The Spiritual Variant is well-marked, but we did used our Wise Pilgrim App for navigation a few times if I remember correctly. Food and water were no issues as there are a lot of cafes and bars along the way.
Distance: Pontevedra to Armenteira
20.5 km/12.75 Miles
The walk between Pontevedra and Combarro is pleasant, on rural roads primarily, with a little bit of climbing. The section between Combarro and Armenteira is renowned for being the hardest climb of the Coastal Camino. Personally, I didn't think it was bad, and felt like the hills out of Vigo were more of a grunt than this. It's about 400 meters/1300 feet of climbing. Not nothing, but it's a long gradual climb across 9 km/5.5 miles. If you've made it this far, you're going to be okay. Try to hit it in the morning if you can, because there is a lot of sun exposure along the way.
The route turns off at a well-signposted left about 3 km after leaving Pontevedra.
It passes through some small towns and a cafe here and there.
The first notable stop is the San Xoán de Poio Monastery (at Poio, if that wasn't obvious), about 8 km into the day. It's a really impressive structure with roots tracing back to the 7th century, and it houses a cool, striking Camino de Santiago mosaic. You can stay here as an option and it’s supposed to be fantastic. You're not going to get albergue prices, and you'll need to plan ahead with booking, but seems like it would be worth it.
A few km's later, you come to the seaside town of Combarro. Controversial opinion, but Combarro was my favorite part of the Spiritual Variant. It's just a beautiful little place. We stayed here and were so glad. We took a mussel and wine cruise from the port (and accidentally crashed a Portuguese seniors group tour in the process). We saw dolphins jumping. We had dinner as the sun set before wandering the old town in the dark. It was really just a perfect Camino night. The old town is done up for tourists and was a bit busy on the weekend, but it really is picturesque.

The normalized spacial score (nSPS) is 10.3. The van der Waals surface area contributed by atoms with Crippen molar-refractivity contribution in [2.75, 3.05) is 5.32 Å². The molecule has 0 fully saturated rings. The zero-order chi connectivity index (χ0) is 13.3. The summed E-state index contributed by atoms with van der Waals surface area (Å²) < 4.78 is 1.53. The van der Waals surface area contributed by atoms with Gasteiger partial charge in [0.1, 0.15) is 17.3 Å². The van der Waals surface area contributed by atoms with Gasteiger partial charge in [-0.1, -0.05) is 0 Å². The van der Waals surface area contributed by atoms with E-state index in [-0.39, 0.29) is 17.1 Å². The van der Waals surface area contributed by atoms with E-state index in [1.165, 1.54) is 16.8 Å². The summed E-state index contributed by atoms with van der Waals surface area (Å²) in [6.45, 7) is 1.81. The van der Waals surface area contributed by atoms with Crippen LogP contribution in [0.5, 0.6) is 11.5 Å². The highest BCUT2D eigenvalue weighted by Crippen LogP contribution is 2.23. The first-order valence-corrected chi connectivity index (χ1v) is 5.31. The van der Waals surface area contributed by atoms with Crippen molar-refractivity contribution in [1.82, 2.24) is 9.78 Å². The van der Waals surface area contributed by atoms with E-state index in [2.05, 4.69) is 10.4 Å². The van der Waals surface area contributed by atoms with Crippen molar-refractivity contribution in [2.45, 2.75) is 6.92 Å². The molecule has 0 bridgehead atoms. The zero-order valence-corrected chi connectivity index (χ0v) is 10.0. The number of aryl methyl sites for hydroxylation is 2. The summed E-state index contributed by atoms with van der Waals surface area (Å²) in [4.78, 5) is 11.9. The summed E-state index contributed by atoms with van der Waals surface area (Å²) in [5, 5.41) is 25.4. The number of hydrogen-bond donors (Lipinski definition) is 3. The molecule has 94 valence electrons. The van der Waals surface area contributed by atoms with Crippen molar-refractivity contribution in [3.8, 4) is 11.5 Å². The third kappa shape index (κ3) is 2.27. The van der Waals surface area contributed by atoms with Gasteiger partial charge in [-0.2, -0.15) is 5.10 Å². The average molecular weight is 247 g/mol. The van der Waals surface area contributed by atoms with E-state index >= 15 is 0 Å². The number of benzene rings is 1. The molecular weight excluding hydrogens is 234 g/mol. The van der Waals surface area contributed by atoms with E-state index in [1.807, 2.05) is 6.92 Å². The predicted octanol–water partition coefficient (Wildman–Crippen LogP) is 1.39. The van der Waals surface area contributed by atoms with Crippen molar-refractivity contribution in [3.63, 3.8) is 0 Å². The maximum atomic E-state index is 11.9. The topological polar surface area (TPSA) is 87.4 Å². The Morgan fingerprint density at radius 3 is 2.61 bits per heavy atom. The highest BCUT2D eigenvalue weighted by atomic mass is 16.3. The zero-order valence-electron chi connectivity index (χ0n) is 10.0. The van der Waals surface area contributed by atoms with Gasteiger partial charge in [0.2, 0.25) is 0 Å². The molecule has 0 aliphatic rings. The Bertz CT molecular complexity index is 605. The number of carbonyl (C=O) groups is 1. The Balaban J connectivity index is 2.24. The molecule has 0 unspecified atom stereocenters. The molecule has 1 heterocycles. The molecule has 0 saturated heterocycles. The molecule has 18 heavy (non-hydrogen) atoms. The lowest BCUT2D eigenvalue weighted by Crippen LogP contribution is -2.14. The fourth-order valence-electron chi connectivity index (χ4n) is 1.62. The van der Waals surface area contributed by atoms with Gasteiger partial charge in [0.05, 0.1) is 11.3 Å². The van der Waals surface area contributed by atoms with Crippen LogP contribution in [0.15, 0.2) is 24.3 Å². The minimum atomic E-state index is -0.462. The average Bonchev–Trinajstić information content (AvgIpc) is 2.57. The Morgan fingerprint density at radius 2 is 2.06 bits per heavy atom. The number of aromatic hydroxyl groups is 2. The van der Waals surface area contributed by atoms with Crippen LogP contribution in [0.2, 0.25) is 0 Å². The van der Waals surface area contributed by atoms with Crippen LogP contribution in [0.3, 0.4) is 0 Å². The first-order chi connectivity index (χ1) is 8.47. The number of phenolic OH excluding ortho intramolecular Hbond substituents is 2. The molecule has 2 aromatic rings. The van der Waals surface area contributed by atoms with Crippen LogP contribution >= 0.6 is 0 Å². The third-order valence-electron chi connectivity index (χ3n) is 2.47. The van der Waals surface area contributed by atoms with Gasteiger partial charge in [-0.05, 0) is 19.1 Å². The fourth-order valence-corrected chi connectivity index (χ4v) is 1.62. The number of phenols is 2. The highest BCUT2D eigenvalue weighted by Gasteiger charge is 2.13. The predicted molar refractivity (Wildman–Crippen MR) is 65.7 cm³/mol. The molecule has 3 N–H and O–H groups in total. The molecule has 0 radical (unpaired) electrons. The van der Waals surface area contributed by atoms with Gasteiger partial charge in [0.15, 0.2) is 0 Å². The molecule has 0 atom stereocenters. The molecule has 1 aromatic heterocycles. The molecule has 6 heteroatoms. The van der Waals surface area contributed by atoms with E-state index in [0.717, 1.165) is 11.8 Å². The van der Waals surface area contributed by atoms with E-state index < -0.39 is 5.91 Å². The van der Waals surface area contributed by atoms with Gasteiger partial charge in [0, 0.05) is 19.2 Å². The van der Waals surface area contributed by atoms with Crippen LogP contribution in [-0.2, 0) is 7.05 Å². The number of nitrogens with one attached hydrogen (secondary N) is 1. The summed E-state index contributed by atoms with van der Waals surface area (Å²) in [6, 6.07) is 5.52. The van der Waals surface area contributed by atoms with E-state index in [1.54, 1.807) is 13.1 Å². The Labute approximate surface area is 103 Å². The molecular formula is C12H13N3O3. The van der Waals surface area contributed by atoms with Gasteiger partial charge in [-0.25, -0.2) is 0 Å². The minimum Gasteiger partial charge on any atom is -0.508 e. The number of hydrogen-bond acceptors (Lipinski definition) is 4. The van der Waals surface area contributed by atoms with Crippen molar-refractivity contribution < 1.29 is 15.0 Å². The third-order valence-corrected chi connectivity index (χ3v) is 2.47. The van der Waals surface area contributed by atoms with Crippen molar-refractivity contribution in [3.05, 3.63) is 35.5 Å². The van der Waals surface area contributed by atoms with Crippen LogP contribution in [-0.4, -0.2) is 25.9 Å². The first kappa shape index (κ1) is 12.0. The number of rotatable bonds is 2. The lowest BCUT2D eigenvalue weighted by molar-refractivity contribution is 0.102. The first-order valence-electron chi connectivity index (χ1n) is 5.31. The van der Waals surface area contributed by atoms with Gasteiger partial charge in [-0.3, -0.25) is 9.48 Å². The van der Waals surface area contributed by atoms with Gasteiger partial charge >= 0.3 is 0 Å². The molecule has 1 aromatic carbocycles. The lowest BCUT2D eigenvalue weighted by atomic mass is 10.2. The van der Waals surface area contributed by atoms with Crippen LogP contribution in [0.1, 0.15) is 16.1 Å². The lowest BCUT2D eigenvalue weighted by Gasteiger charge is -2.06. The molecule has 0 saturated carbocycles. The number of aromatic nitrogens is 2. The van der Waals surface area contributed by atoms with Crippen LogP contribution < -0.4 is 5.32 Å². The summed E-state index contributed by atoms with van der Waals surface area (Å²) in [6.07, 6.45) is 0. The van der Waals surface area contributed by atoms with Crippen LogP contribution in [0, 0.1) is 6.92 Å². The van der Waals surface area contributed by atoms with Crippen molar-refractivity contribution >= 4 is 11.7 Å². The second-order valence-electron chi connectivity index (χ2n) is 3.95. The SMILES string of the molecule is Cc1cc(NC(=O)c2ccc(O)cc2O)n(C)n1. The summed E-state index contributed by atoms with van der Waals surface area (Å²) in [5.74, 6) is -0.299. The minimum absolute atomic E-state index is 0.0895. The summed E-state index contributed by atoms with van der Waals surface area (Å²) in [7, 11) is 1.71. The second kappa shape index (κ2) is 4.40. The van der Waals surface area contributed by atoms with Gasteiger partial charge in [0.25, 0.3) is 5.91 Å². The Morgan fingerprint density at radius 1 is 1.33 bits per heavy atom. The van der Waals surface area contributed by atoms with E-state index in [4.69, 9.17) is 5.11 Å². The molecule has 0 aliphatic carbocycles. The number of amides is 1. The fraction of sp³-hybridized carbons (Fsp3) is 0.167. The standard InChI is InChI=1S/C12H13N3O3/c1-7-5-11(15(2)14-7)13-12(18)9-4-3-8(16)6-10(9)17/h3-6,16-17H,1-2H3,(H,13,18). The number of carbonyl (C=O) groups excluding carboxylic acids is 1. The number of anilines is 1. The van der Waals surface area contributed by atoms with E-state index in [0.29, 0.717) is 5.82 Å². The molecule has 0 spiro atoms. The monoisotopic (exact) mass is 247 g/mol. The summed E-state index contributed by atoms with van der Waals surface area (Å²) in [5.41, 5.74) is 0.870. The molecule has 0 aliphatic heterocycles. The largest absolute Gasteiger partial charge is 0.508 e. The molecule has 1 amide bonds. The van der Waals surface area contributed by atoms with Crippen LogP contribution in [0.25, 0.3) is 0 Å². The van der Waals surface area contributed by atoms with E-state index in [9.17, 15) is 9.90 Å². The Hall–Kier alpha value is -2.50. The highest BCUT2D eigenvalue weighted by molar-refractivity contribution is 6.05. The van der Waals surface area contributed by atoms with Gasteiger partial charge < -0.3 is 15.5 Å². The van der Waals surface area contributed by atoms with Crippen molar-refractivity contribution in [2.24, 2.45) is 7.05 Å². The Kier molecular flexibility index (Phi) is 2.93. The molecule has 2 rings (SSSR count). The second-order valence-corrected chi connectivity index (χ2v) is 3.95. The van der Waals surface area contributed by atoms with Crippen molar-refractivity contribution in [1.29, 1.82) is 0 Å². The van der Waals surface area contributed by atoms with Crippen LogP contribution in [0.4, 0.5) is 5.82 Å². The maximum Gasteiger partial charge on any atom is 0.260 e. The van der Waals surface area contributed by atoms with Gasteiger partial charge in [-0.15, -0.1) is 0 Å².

There are a lot of good restaurants serving local seafood on the estuary, and you can’t miss the old Crucieros and Horreos here - those stone crosses and raised granaries that you’ve likely been wondering about along the way. The Camino only skirts the edges of Combarro, but even if you aren't staying, it really is worth it to wander a km or two off track to see the town.
From Combarro to Armenteira is a bit of a trudge. People talk about it as the most difficult climb of the Portuguese Camino from Porto, but it's nothing particularly daunting. On the French Camino it would barely rate. It's true, it's uphill most of the 10 km or so, but it's gradual though, not steep. It could be that it seems longer because it's also not a highlight in terms of scenery. There is some pretty rural walking but also some nondescript logging roads. Maybe you'll be questioning the Spiritual Variant along this section, but it’s really just half a day. It’s not bad. Just meh.
Armenteira though really is cool. This isn’t a town. It’s just a monastery and a couple of bars. There is an albergue, but it’s not huge and it sells out quickly, so book ahead, or be prepared with a back up plan during the high season. There’s a Hospedaria as well but it only operates for part of the year (and not during high season), and it can’t be reserved ahead. It’ll give you the full monastery experience if you want it.
The Monastery itself is gorgeous. Founded in 12th century, it's still home to an active community of Cistercian monks. One of them will stamp your passport in the gift shop if you’re lucky enough to find it open. Lots of people come here for a visit so it has a bit of a touristed feel during the day. At night I’m sure it’s lovely but we didn’t stay. As far as town services, there are two cafe/restaurants and a nearby taxi stand - if you need a ride to external accomodation, you can call from there or the bar will help if you if you don't speak Spanish.